Lord Andrew Lloyd Webber has said writing the coronation anthem has been “a kind of antidote” for dealing with the death of his son earlier this year.
The theatre impresario’s song, Make a Joyful Noise, will be played publicly for the first time as the King is enthroned on Saturday.
Lord Lloyd-Webber, 75, who is known for hit musicals including The Phantom Of The Opera, Evita and Jesus Christ Superstar, has drawn on the words of Psalm 98 for his anthem.
Speaking with Channel 4 News, he described it as a “joyful noise” which has helped him cope with the death of his son, Nicholas, at age 43 on March 25.
“Music is my life. Music is what I do. The music and what I may have written for the coronation – I do obviously have the thought of my son in my mind and there will be a moment when I’m in the abbey, I know, as there was the other day, when I’m thinking of my lovely Nick. And thinking that making a joyful noise is also for him.”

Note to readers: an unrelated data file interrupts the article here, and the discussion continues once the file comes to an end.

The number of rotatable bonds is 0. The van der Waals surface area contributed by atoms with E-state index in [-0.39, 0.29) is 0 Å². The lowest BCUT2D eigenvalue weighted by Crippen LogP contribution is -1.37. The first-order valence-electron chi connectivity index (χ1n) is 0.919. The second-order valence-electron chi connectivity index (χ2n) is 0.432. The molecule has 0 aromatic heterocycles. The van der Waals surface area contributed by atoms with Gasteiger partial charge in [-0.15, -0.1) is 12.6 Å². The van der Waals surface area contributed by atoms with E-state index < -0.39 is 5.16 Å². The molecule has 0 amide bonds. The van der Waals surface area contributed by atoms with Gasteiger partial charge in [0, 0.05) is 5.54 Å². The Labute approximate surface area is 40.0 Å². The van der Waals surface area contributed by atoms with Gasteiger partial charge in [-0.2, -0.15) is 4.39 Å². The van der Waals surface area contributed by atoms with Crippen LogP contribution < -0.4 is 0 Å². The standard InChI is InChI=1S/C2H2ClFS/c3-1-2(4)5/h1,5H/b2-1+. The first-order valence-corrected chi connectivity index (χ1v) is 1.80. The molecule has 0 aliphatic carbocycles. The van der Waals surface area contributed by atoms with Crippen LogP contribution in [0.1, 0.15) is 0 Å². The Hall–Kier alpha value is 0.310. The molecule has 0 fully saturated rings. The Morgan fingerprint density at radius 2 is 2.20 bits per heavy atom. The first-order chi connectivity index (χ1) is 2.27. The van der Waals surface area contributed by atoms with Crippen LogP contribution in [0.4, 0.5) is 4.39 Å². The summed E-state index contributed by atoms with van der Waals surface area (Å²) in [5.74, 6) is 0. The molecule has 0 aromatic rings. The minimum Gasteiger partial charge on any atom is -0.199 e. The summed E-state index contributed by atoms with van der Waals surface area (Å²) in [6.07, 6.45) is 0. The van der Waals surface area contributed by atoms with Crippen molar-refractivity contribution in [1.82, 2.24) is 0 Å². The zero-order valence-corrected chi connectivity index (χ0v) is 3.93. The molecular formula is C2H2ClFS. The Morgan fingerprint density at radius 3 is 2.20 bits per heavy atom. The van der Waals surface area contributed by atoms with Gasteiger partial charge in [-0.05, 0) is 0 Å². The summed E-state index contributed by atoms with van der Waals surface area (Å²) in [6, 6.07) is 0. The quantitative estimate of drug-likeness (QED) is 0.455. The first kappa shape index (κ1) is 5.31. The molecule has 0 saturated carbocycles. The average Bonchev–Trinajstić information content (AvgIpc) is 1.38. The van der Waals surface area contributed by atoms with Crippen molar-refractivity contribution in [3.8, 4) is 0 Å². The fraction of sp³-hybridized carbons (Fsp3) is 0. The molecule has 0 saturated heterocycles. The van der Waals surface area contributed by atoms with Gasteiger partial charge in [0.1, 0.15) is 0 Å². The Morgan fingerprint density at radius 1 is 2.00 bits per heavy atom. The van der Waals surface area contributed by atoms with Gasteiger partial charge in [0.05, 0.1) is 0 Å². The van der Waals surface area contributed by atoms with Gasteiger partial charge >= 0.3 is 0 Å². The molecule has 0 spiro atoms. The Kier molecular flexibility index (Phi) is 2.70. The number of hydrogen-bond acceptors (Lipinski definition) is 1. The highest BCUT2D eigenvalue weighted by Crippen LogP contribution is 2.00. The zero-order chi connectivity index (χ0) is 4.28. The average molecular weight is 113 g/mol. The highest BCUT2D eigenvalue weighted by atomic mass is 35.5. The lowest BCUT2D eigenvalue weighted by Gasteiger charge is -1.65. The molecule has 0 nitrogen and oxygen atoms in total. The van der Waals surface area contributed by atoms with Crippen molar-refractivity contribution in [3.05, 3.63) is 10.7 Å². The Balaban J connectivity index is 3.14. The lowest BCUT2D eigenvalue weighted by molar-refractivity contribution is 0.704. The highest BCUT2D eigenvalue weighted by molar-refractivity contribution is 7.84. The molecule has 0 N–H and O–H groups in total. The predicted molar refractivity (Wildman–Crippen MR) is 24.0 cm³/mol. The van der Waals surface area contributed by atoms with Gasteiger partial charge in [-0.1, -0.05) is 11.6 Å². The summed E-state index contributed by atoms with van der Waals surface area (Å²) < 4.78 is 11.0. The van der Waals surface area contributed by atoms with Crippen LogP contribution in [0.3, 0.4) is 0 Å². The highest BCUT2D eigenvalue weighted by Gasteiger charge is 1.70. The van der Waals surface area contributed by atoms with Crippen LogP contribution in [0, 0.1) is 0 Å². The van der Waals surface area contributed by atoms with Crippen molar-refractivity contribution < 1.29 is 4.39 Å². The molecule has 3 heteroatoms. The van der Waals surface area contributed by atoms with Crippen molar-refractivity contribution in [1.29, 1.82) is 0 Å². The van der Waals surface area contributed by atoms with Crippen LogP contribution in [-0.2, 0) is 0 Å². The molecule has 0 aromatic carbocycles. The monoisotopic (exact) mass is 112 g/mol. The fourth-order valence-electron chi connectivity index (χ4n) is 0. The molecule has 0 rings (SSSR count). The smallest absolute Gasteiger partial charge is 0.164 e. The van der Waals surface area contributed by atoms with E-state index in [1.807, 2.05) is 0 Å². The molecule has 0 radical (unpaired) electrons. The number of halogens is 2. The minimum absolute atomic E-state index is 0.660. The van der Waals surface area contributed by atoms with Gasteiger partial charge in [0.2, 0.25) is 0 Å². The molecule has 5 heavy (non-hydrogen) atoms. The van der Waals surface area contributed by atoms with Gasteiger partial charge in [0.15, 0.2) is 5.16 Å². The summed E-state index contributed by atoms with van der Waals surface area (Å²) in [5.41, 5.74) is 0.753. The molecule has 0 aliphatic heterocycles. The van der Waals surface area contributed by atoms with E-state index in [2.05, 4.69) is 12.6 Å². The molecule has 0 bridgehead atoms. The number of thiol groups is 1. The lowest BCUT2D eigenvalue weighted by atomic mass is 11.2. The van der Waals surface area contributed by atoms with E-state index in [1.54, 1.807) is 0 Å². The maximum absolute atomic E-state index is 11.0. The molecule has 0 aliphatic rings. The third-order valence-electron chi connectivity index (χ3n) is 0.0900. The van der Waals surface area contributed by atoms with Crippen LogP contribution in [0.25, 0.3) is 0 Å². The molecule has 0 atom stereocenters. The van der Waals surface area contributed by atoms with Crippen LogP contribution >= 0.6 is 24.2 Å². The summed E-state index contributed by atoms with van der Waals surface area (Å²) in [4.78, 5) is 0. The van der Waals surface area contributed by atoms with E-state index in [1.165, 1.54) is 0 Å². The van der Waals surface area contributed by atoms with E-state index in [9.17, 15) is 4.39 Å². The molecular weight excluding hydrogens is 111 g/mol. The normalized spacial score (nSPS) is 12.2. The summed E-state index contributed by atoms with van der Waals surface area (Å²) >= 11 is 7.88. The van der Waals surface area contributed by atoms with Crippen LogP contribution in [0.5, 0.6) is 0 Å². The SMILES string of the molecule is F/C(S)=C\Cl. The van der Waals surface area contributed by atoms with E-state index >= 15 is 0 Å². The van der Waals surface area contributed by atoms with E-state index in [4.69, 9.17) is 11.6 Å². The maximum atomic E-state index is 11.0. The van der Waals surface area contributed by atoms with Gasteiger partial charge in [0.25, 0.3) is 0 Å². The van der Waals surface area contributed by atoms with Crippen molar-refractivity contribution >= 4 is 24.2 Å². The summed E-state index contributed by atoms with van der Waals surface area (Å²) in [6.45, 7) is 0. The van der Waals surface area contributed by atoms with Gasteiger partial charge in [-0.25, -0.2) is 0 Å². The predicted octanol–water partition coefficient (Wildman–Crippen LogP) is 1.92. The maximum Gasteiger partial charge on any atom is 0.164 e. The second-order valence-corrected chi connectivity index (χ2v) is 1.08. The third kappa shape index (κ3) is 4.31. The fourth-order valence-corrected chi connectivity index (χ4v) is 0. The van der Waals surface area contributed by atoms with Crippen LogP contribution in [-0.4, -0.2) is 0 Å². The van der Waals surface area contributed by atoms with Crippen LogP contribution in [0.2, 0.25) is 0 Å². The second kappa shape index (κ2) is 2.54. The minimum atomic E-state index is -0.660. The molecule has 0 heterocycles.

Speaking with the Daily Telegraph, Lord Lloyd-Webber also revealed that the King insisted that the piece should be “hummable” and cheerful because “he wants the anthem sung in churches”.
The composer said he hopes the anthem will be sung during celebratory occasions like weddings and christenings.
After the coronation, the tune will be released as a single to raise money for the Royal British Legion and Age UK.